2157. Design, implementation, and analysis considerations for cluster randomized trials in infection control and hospital epidemiology: A systematic review
Session: Poster Abstract Session: Healthcare Epidemiology: Epidemiologic Methods
Saturday, October 6, 2018
Room: S Poster Hall
  • IDWeek_CRT Review_final.pdf (277.6 kB)
  • Background: A cluster randomized trial (CRT) is a comparative study in which clusters or groups rather than individuals are randomized to interventions or treatments. CRT are being utilized with increasing frequency in the study of interventions in infection control and hospital epidemiology. The aims of this study were 1) to identify critical design, implementation, and analysis principles to consider when planning a CRT of interventions in the healthcare setting and 2) to review published CRT in infection control and hospital epidemiology and synthesize key characteristics of these published studies using the principles identified above.

    Methods: Authors reviewed articles and book chapters to identify key methodological principles relative to the design, implementation, and analysis of CRT. We undertook a systematic review of studies conducted between 1997 and 2017 in infection control and hospital epidemiology that used a CRT design, and evaluated each study on those key principles.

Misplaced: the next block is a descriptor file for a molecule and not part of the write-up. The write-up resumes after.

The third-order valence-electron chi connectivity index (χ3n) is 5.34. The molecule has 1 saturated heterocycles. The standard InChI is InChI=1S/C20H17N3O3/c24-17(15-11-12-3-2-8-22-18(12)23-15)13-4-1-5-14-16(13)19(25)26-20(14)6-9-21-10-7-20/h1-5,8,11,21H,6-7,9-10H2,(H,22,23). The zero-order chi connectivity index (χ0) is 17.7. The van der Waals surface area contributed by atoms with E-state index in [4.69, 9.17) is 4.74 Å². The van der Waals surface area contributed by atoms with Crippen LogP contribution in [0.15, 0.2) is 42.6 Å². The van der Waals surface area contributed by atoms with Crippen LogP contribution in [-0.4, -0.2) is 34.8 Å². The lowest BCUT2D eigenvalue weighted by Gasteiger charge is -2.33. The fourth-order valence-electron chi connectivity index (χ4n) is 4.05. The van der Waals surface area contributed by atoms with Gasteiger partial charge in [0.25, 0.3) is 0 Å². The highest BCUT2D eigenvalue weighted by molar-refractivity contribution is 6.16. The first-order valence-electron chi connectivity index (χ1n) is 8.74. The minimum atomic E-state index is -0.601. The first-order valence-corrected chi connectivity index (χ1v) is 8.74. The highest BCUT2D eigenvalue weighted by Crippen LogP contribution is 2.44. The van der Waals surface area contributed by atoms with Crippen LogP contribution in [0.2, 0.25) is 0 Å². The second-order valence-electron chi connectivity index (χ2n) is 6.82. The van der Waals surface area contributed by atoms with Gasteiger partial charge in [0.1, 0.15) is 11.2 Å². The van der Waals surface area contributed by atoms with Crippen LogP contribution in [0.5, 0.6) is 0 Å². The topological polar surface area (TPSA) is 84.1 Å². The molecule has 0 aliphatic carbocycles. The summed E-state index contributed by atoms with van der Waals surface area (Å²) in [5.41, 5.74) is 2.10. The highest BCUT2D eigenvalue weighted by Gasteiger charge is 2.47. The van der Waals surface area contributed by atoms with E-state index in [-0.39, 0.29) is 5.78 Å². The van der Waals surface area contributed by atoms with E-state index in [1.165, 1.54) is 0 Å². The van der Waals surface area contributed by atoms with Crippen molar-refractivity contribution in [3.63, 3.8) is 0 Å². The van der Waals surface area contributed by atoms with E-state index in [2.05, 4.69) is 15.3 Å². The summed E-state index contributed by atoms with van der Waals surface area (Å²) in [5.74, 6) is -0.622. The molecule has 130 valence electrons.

Results: Seven epidemiological principles were identified as most critical (Fig 1). Among the 44 studies included in the review, the most commonly used design was a CRT with cross-over (n=15, 34%), followed by a parallel CRT (n=11, 25%), and a stratified CRT design (n=7, 16%). Twenty-two (50%) offered justification for their use of a CRT. Twenty (45%) accounted for clustering at the design phase when estimating sample size. Only 15 (34%) reported the Intraclass Correlation Coefficient, Coefficient of Variation, or design effect. Fifteen studies (34%) obtained waived consent, 14 (32%) did not report how they dealt with consent, 8 (18%) studies obtained consent from individuals, and 7 (16%) sought consent at the cluster level. Seventeen studies (39%) matched or stratified at time of randomization, while 27 (61%) did not employ either of these techniques. Notably, 10 (23%) studies did not report any efforts to reduce the potential for bias and/or contamination. Twenty-seven (61%) accounted for clustering in their analyses.

    Conclusion: CRT in infection control and hospital epidemiology are common but are still lacking in methodological rigor. It is crucial to continue improving the design and reporting of these studies to better evaluate the effectiveness of interventions.

    Description: Macintosh HD:Users:lyndsayohara:Desktop:Screen Shot 2018-04-29 at 9.33.24 PM.png

    Lyndsay O'Hara, PhD, MPH1, Natalia Blanco, PhD, MPH1, Surbhi Leekha, MBBS, MPH1, Kristen Stafford, PhD, MPH1, Gerard Slobogean, MD, MPH2 and Anthony Harris, MD, MPH1, (1)Department of Epidemiology and Public Health, University of Maryland School of Medicine, Baltimore, MD, (2)Orthopaedics, University of Maryland School of Medicine, Baltimore, MD


    L. O'Hara, None

    N. Blanco, None

    S. Leekha, None

    K. Stafford, None

    G. Slobogean, None

    A. Harris, None

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